Caffeinated ideas and views on marketing communications


One invaluable writing lesson

Back in October I pledged to myself to complete National Novel Writing Month or NaNoWriMo. If you haven’t heard of it, it’s an annual event where the goal is to write 50,000 words during November. People self-monitor and track their word count on the NaNoWriMo website. Once the “novel” is done, you upload the document for “validation.” And if you indeed wrote the 50K words, then you are labeled a “winner.” Although you can order a winner t-shirt (and pay for it), there are no prizes. The only reward you get is self-satisfaction.

Try, try again?

I had tried to complete NaNoWriMo once before, and only got to about 9,000 words. This time, I made it all the way to 20,000. I wasn’t even half-way through and I only had about 10 days left. The website helpfully reminded me that to complete the “novel,” I would have to write at least 3,000 words a day or, if I stayed at the pace I was going, I would finish sometime at the end of December or early January. It was then that I realized that I simply didn’t have it in me.

The “novel” I was writing was not compelling. I did not have a sense of how to keep the plot (such as it was) moving forward. And here’s the thing: Novels are not a bunch of words strung together to beat the clock.

What’s a novel, really?

In fact, the word novel has two meanings. As an adjective, novel means new and fresh. As a noun, Merriam-Webster defines novel as “an invented prose narrative that is usually long and complex and deals especially with human experience through a usually connected sequence of events.” If we put both definitions together, a novel should be a new, fresh, and long narrative or story.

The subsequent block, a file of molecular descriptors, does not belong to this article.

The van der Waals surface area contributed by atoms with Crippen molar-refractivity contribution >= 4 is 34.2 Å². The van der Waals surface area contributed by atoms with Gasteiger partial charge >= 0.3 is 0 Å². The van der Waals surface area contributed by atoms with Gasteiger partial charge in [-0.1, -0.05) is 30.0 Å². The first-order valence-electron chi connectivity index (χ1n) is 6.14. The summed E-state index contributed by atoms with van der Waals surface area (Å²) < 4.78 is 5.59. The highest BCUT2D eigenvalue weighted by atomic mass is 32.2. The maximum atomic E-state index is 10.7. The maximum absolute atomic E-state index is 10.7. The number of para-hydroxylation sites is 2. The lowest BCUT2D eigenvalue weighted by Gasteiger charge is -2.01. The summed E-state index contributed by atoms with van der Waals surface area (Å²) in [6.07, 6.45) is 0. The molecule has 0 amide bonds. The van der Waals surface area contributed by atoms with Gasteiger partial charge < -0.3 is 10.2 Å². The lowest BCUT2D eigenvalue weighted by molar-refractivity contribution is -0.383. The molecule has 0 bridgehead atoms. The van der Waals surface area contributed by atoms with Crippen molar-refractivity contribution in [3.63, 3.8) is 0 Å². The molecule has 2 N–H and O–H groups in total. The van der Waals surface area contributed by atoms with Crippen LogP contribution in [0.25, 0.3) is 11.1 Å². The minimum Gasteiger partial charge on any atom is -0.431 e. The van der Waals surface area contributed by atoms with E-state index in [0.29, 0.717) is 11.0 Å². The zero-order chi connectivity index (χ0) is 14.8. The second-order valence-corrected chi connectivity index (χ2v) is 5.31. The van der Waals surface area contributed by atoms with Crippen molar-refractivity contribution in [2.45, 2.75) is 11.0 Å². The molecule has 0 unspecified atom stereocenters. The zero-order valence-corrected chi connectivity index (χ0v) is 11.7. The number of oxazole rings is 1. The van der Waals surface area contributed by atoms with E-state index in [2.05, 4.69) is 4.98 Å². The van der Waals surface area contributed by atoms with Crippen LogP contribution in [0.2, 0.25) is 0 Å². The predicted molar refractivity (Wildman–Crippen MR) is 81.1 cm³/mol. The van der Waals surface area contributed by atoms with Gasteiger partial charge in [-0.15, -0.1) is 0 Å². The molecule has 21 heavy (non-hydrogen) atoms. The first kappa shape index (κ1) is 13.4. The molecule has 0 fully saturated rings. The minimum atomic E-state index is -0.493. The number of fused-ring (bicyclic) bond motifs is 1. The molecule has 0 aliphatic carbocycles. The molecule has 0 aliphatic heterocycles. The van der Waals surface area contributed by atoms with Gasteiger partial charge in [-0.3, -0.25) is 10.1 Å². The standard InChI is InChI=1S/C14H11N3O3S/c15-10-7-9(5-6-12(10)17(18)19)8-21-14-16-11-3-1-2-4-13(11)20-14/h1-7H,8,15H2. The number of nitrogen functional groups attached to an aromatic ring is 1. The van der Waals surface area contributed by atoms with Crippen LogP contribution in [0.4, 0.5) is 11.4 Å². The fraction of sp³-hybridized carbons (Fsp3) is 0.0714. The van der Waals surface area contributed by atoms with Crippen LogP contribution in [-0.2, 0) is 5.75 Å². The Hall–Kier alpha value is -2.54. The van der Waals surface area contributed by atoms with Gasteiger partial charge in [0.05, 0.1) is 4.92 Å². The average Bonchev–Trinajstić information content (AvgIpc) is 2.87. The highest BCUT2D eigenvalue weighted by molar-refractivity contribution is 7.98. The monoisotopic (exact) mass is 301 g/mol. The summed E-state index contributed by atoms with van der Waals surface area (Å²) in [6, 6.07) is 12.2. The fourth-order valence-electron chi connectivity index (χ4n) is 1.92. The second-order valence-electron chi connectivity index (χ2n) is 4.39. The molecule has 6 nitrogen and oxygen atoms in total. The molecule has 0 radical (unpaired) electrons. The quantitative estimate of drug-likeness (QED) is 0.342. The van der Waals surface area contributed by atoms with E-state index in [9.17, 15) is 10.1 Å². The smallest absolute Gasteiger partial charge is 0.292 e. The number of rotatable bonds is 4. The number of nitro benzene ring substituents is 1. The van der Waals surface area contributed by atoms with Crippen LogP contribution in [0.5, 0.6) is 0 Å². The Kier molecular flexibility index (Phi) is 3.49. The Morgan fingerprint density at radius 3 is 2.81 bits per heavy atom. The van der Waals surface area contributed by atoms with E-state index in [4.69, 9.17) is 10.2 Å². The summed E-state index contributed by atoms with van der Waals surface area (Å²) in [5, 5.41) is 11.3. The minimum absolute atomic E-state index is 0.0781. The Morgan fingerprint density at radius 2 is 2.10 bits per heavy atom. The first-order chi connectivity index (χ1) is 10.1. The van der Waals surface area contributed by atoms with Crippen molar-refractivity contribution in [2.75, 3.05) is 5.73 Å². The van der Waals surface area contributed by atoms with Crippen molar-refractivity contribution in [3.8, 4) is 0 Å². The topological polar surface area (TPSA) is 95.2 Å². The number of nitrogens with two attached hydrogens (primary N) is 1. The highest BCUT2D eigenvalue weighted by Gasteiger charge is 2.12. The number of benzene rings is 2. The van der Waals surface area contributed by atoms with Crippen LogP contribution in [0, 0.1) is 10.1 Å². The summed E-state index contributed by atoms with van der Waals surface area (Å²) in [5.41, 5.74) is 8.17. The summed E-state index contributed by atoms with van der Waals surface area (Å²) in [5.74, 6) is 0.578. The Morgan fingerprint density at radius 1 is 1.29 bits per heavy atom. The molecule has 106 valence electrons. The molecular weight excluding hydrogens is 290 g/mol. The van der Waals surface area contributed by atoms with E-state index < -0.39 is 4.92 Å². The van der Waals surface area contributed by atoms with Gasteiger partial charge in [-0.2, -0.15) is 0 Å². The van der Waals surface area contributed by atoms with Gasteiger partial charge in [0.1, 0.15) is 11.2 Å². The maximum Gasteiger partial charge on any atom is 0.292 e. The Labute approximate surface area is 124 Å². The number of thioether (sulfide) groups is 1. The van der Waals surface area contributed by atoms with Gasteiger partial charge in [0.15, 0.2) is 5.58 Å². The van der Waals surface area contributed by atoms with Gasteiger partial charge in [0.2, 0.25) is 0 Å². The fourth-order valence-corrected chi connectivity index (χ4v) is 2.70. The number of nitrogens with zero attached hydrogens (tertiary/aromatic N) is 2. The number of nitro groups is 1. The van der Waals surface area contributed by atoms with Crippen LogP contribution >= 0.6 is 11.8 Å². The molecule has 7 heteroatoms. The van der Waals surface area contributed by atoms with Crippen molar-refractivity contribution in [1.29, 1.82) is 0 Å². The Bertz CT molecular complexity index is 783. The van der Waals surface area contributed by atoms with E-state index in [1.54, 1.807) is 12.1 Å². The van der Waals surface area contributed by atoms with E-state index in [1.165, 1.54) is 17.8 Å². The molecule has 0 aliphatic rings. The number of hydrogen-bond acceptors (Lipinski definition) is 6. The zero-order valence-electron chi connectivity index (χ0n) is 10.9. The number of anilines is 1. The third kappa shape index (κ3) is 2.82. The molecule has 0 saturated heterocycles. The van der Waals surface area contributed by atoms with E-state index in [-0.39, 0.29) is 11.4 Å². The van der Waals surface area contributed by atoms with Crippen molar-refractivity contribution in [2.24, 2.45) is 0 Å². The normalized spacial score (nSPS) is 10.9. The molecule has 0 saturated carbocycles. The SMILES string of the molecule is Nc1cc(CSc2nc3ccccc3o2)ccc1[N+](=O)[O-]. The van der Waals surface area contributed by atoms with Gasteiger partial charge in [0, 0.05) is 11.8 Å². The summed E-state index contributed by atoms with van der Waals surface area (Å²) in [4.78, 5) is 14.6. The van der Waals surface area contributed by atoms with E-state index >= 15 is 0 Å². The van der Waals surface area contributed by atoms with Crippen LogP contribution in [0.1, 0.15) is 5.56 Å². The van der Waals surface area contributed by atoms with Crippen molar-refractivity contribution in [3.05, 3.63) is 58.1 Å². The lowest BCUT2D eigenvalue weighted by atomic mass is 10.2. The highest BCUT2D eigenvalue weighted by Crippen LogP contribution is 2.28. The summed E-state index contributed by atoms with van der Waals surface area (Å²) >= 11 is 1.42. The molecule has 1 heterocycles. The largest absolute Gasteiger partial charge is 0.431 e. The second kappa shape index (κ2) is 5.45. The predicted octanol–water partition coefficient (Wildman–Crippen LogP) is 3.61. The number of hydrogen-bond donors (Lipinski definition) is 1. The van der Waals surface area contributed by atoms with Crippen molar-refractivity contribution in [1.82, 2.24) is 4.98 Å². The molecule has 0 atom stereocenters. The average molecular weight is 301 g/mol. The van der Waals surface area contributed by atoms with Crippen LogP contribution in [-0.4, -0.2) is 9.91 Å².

Writing is a discipline

Here’s the good thing about NaNoWriMo: If you develop the discipline to write every day, and if you work toward a clearly defined goal, you will get somewhere with your writing. In other words, you become a writer if you write consistently.

But is writing is more than that

On the other hand: A successful writer has to communicate something specific and has to do it clearly. Just hitting a word count does not make you a writer (certainly not a good writer). It makes you someone who has placed a certain number of words on paper (screen).

You have to tell a story

For me, the big lesson of NaNoWriMo is that writing is not enough. You have to have a story to tell. There’s got to be more than words on a page.

I have always been an avid fiction reader. And doing the NaNoWriMo experiment gave me much more appreciation and respect for published writers. Writing 50,000 words is hard. Writing 50,000 words (or more) that actually are interesting, make sense, and share a story is immeasurably harder.

Have you tried NaNoWriMo? If so, what are your lessons learned? Did you write something that was published?


About Deborah Brody

Deborah Brody writes and edits anything related to marketing communications. Most blog posts are written under the influence of caffeine.


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